From small to…
Interrupters disconnect a circuit whenever they detect a fault condition, such as an overload or a short circuit.
Interrupters are used in many applications; the most common, with which most people are familiar, is the RCD (residual-current device) also known as RCCB (residual-current circuit breaker). These devices have replaced fuses in many households. RCDs are safety devices that automatically disconnect the AC (current) power supply if an imbalance is detected between the live and neutral components of the current supply. This enables them to protect individuals and equipment by preventing electrocution or damage to appliances or other equipment. Unlike fuses that must be replaced after current is cut off, circuit breakers can be reset to resume operation after tripping.
One application of RCDs that is set to gain importance is their inclusion in charging installations for EVs (electric vehicles). IEC SC 23E: Circuit-breakers and similar equipment for household use, prepares International Standards for such devices, as well as for RCDs in other equipment.
Other types of interrupters are AFCIs (arc fault circuit interrupters) which are responsible for cutting arcing-faults in electrical circuits that could cause fires. AFCIs reduce the risk of fire beyond the scope of conventional fuses and circuit breakers.
While they are used in a range of switching devices such as large circuit breakers, interrupters are also ubiquitous in all industrial domains from power generation and distribution to transport and manufacturing. They ensure safe and reliable operation by protecting installations.
Interrupters play a major role in safeguarding power generation and distribution. They are used to protect distribution transformers from overloads and secondary faults and to switch them “on” or “off”. They can also be found in reclosers: circuit-breakers used on overhead distribution systems to detect and interrupt momentary faults and then to restore power automatically to the lines once faults are cleared.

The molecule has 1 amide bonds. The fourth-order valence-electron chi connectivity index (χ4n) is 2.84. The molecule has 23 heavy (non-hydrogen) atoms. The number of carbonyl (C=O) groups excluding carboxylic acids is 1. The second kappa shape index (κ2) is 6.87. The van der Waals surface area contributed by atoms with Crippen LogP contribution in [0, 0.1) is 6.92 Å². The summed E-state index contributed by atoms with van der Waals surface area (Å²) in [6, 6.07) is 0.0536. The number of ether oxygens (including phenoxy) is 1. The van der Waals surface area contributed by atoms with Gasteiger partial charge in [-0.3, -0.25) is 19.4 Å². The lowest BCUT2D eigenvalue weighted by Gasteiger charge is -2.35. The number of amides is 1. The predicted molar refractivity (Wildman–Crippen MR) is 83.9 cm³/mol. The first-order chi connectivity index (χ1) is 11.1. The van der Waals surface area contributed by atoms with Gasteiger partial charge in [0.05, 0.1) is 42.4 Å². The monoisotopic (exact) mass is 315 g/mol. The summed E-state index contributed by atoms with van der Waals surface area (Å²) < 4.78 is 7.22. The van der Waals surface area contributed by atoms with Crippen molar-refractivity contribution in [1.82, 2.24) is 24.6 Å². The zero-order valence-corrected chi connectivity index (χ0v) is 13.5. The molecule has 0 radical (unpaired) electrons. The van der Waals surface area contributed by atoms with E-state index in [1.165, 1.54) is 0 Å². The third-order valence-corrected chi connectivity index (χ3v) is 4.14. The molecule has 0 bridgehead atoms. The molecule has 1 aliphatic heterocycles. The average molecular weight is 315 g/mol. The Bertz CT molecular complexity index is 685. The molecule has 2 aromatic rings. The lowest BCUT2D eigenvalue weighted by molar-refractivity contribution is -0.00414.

Reclosers use oil, vacuum, or SF6 (sulphur hexafluoride) gas interrupters. SC 17A prepares International Standards for "automatic reclosers and fault interrupters for alternating current systems up to 38 kV".
Safety though vacuum
Power network operators rely overwhelmingly on vacuum interrupters for their switching devices. Vacuum interrupters are special switches made of one fixed contact and one mobile contact. Both are enclosed in a tight and highly evacuated vacuum ceramic chamber. Vacuum is the ideal choice as it has much higher dielectric strength (insulating property) than air.
The over-riding advantage of vacuum interrupters is that their properties remain constant throughout their entire life cycle, due to the hermetically sealed vacuum interrupter by means of which any external influence is eliminated. They also recover quicker than other types of interrupters in case of voltage surges: vacuum allows them to cool quicker than gas- or air-filled interrupters.
About 80% of power network operators implement vacuum switching technologies. In Germany, the market share of vacuum circuit-breakers is close to 100%, according to that country’s Siemens AG.
Multiple applications, multiple and diverse standards
Interrupters, which are essential to many a range of applications in the domestic and industrial environments, are included in countless devices and systems. As a result, International Standards for the various kinds of interrupters and equipment that use them are prepared by several IEC TCs.
TC 17: Switchgear and controlgear, and its SCs "prepare international standards regarding specifications for circuit-breakers, switches, contactors, (…) and any switchgear assemblies, with the exception of those for domestic and similar use", which are covered by SC 23E.
SC 22H prepares International Standards for UPS (uninterruptible power systems). UPS are devices that protect from power spikes or provide emergency power when the power source (essentially from the mains) fails.
UPS use interrupters and are essential to shield systems from the consequences of power cuts or surges. They protect small equipment like computers and communication gear, or larger and critical installations, such as hospitals, data or communication centres.
TC liaison and coordination ensure quality across domains
As the work of these TCs and SCs includes various interrupters and may overlap in certain domains, they maintain close liaison and coordinat continuously to ensure they prepare the best possible and most relevant International Standards.
Manufacturers of switchgear and interrupters frequently highlight the conformity of their circuit-breaker and interrupter products with IEC International Standards, such as the IEC 62271, High-voltage switchgear and controlgear, series to stress their quality and reliability.
Since interrupters are present in so many devices and deployed in practically all industrial domains, work by all these IEC TCs and SCs to improve their characteristics and performance is set to continue apace.